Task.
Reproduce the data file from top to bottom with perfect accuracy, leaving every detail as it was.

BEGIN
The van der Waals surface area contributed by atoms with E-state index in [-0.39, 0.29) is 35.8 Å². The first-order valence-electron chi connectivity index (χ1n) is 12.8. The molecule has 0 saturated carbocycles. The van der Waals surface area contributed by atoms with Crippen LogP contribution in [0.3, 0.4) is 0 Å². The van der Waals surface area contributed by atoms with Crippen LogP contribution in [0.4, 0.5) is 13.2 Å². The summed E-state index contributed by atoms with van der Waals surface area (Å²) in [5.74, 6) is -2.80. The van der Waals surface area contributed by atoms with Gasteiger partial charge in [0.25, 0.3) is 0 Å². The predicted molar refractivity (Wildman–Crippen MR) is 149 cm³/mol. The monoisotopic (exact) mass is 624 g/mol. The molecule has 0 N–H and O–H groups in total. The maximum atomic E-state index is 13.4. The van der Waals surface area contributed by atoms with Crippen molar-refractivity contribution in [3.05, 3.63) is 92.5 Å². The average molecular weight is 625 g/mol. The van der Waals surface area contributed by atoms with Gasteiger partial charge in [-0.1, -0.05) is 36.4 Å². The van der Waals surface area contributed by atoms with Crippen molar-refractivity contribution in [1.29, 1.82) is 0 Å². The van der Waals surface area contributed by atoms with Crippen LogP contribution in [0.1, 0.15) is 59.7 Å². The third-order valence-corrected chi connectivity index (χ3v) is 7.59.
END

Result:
The van der Waals surface area contributed by atoms with E-state index in [-0.39, 0.29) is 35.8 Å². The first-order valence-electron chi connectivity index (χ1n) is 12.8. The molecule has 0 saturated carbocycles. The van der Waals surface area contributed by atoms with Crippen LogP contribution in [0.3, 0.4) is 0 Å². The van der Waals surface area contributed by atoms with Crippen LogP contribution in [0.4, 0.5) is 13.2 Å². The summed E-state index contributed by atoms with van der Waals surface area (Å²) in [5.74, 6) is -2.80. The van der Waals surface area contributed by atoms with Gasteiger partial charge in [0.25, 0.3) is 0 Å². The predicted molar refractivity (Wildman–Crippen MR) is 149 cm³/mol. The monoisotopic (exact) mass is 624 g/mol. The molecule has 0 N–H and O–H groups in total. The maximum atomic E-state index is 13.4. The van der Waals surface area contributed by atoms with Crippen molar-refractivity contribution in [3.05, 3.63) is 92.5 Å². The average molecular weight is 625 g/mol. The van der Waals surface area contributed by atoms with Gasteiger partial charge in [-0.1, -0.05) is 36.4 Å². The van der Waals surface area contributed by atoms with Crippen molar-refractivity contribution in [1.29, 1.82) is 0 Å². The van der Waals surface area contributed by atoms with Crippen LogP contribution in [0.1, 0.15) is 59.7 Å². The third-order valence-corrected chi connectivity index (χ3v) is 7.59.